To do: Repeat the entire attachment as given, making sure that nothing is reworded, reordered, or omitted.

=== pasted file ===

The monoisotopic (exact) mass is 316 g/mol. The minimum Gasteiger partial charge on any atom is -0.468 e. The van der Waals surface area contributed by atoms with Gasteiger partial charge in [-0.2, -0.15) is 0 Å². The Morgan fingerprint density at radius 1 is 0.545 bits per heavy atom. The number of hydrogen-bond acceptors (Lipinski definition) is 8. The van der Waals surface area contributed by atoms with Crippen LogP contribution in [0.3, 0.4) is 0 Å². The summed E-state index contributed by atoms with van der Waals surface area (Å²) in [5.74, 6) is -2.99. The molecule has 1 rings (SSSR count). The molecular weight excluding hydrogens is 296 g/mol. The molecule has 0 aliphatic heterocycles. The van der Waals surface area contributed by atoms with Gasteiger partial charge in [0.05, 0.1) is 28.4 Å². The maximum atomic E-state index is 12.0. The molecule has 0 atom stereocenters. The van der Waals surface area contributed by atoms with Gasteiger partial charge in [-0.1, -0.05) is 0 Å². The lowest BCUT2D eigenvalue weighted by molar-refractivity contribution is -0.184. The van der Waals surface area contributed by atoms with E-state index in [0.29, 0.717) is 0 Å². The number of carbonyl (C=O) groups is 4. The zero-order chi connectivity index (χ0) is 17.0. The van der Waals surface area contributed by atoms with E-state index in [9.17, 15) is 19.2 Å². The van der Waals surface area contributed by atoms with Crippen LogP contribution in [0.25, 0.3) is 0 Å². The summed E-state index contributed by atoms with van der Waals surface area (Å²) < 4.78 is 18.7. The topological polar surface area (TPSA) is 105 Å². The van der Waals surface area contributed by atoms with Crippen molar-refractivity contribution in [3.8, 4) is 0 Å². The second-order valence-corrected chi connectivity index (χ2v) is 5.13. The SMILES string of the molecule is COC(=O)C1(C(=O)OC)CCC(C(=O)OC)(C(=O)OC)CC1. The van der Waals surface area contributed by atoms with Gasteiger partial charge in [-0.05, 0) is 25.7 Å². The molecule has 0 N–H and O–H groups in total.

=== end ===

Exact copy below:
The monoisotopic (exact) mass is 316 g/mol. The minimum Gasteiger partial charge on any atom is -0.468 e. The van der Waals surface area contributed by atoms with Gasteiger partial charge in [-0.2, -0.15) is 0 Å². The Morgan fingerprint density at radius 1 is 0.545 bits per heavy atom. The number of hydrogen-bond acceptors (Lipinski definition) is 8. The van der Waals surface area contributed by atoms with Crippen LogP contribution in [0.3, 0.4) is 0 Å². The summed E-state index contributed by atoms with van der Waals surface area (Å²) in [5.74, 6) is -2.99. The molecule has 1 rings (SSSR count). The molecular weight excluding hydrogens is 296 g/mol. The molecule has 0 aliphatic heterocycles. The van der Waals surface area contributed by atoms with Gasteiger partial charge in [0.05, 0.1) is 28.4 Å². The maximum atomic E-state index is 12.0. The molecule has 0 atom stereocenters. The van der Waals surface area contributed by atoms with Gasteiger partial charge in [-0.1, -0.05) is 0 Å². The lowest BCUT2D eigenvalue weighted by molar-refractivity contribution is -0.184. The van der Waals surface area contributed by atoms with E-state index in [0.29, 0.717) is 0 Å². The number of carbonyl (C=O) groups is 4. The zero-order chi connectivity index (χ0) is 17.0. The van der Waals surface area contributed by atoms with E-state index in [9.17, 15) is 19.2 Å². The van der Waals surface area contributed by atoms with Crippen LogP contribution in [0.25, 0.3) is 0 Å². The summed E-state index contributed by atoms with van der Waals surface area (Å²) < 4.78 is 18.7. The topological polar surface area (TPSA) is 105 Å². The van der Waals surface area contributed by atoms with Crippen molar-refractivity contribution in [3.8, 4) is 0 Å². The second-order valence-corrected chi connectivity index (χ2v) is 5.13. The SMILES string of the molecule is COC(=O)C1(C(=O)OC)CCC(C(=O)OC)(C(=O)OC)CC1. The van der Waals surface area contributed by atoms with Gasteiger partial charge in [-0.05, 0) is 25.7 Å². The molecule has 0 N–H and O–H groups in total.